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Scientists leave labs, take to streets to defend research 22.4.2017 Salt Lake Tribune
Washington • Scientists worldwide left their labs to take to the streets Saturday along with students and research advocates in pushing back against what they say are mounting attacks on science. The March for Science, coinciding with Earth Day, was set for more than 500 cities, anchored in Washington and to be joined by dozens of nonpartisan scientific professional societies in a turnout intended to combine political and how-to science demonstrations. Marchers in Geneva carried signs that said,...
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For the first time on record, human-caused climate change has rerouted an entire river 18.4.2017 Denver Post: National News Headlines
A team of scientists Monday documented what they're describing as the first case of large-scale river reorganization as a result of human-caused climate change.
Colorado clean-tech innovators draw investors — and a pledge of support from Sen. Michael Bennet 14.4.2017 Denver Post: All Political News
Big money swirled around clean technology entrepreneurs at a government-backed forum in Denver Thursday as investors look to capitalize on a shift away from fossil fuels energy linked to climate change.
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Oman's mountains may hold clues for reversing climate change 13.4.2017 Salt Lake Tribune
Wadi Abdah, Oman • Deep in the jagged red mountains of Oman, geologists are searching for an efficient and cheap way to remove carbon dioxide from the air and oceans — and perhaps begin to reverse climate change. They are coring samples from one of the world’s only exposed sections of the Earth’s mantle to uncover how a spontaneous natural process millions of years ago transformed carbon dioxide into limestone and marble. As the world mobilizes to confront climate change, the main focus has been...
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California isn’t accounting for this major emitter 11.4.2017 Writers on the Range
Even though large reservoirs emit methane, the state doesn’t off-set their impact.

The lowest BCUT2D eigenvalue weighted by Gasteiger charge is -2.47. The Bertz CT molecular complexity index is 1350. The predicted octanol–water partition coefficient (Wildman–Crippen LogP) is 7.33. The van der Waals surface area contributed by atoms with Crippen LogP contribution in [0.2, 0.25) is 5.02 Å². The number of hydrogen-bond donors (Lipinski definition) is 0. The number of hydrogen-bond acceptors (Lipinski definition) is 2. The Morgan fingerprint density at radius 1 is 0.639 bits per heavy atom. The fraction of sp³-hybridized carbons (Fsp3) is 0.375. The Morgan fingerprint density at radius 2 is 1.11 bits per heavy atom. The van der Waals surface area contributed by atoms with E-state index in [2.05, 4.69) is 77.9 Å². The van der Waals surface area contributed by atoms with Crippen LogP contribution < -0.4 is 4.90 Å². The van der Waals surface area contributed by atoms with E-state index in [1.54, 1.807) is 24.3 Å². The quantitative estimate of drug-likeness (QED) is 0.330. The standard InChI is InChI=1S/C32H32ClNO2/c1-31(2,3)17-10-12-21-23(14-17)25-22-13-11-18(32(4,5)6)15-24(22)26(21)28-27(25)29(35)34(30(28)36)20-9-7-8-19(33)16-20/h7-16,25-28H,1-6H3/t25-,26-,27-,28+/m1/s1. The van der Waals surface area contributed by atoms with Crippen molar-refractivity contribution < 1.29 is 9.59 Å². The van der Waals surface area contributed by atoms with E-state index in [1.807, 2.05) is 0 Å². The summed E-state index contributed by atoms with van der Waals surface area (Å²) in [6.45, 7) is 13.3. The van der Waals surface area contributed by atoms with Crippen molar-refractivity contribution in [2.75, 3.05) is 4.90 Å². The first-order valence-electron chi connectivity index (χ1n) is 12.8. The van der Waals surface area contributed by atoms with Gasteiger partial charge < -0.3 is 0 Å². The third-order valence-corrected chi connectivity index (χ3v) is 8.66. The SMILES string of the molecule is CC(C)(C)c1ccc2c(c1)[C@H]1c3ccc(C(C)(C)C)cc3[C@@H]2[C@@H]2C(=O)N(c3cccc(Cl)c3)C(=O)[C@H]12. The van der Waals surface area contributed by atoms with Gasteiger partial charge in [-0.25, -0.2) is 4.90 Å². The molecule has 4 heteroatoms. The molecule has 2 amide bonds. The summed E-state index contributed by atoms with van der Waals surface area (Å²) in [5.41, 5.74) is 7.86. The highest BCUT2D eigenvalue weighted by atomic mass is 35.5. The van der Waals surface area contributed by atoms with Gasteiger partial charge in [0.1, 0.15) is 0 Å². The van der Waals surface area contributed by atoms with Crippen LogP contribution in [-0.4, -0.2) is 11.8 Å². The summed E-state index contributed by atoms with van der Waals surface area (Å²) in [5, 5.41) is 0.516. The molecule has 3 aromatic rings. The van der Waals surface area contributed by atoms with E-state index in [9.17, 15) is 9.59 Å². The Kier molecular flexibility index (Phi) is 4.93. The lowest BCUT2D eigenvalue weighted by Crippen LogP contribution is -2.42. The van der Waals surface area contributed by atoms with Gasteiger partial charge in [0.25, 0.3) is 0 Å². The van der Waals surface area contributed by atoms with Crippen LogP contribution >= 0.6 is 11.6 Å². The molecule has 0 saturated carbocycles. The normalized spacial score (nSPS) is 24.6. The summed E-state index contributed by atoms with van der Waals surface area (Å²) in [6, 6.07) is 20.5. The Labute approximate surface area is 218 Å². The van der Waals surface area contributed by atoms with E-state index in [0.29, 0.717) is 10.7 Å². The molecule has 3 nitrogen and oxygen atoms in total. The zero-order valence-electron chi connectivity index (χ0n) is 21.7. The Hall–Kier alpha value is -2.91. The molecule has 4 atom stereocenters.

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Bob and Sarah Woodmansee: Climate change and the economy 4.4.2017 Steamboat Pilot
Our climate is changing. Average, daily temperatures are rising. Floods from unexpected and intense storms are more frequent. Warmer and shorter snow seasons are occurring. Road maintenance is becoming more costly. Wildfire frequency and intensity is increasing. These and other changes will continue to have impacts on economically important industries for Western Colorado such as ranching, farming, winter and summer recreation, wildlife populations (hunting and tourism), water quality supporting fisheries and municipalities, stream and river flows and timing, tourism loss due to wildfires, and more. Declining quality of experiences for tourists and outdoor recreationalists are key economic concerns for our economy. These realities are explicitly discussed In “Climate Smart Agriculture,” an article published in the March/April 2016 issue of the Colorado Water Center Newsletter (Volume 33, Issue 1)." The climate change research community, policymakers and water and other resource managers desperately need ...
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Catching air: Scientists trek high into the Rockies to measure Earth’s rising greenhouse gases 3.4.2017 Headlines: All Headlines
Climate researchers say the the weekly climb to gather air samples to measure heat-trapping greenhouse gases has become more of a mission than a job.
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Op-ed: Human-caused climate change is real, and denying it hurts all of us 19.3.2017 Salt Lake Tribune
The new head of the Environmental Protection Agency, Mr. Scott Pruitt, recently stated that he “would not agree that [carbon dioxide] is a primary contributor to the global warming that we see.” This is in direct contradiction of scientific findings over the past several decades. As scientists who study this problem, we would like to summarize the current consensus among the vast majority of researchers: 1. Carbon dioxide (CO2) is the primary long-lived greenhouse gas that warms the Earth’s ...
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Trump’s proposed budget: Agency-by-agency breakdown 17.3.2017 Denver Post: All Political News
How President Trump's proposed budget would affect individual government agencies.
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Research shows global warming could make us shorter 17.3.2017 Life-style – The Indian Express
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Letter: Reagan knew the importance of basic research 17.3.2017 Salt Lake Tribune
Repudiating virtually the entire scientific community, EPA Administrator Scott Pruitt said, “I would not agree that [CO2’s] a primary contributor to the global warming that we see.” Rep. Carlos Curbelo, Republican chairman of the House Climate Solutions Caucus, sides with science. “Rising carbon emissions have been a contributing factor to climate change for decades. That is a scientific fact and the reality facing communities like my district. The EPA is tasked with the very responsibility of h...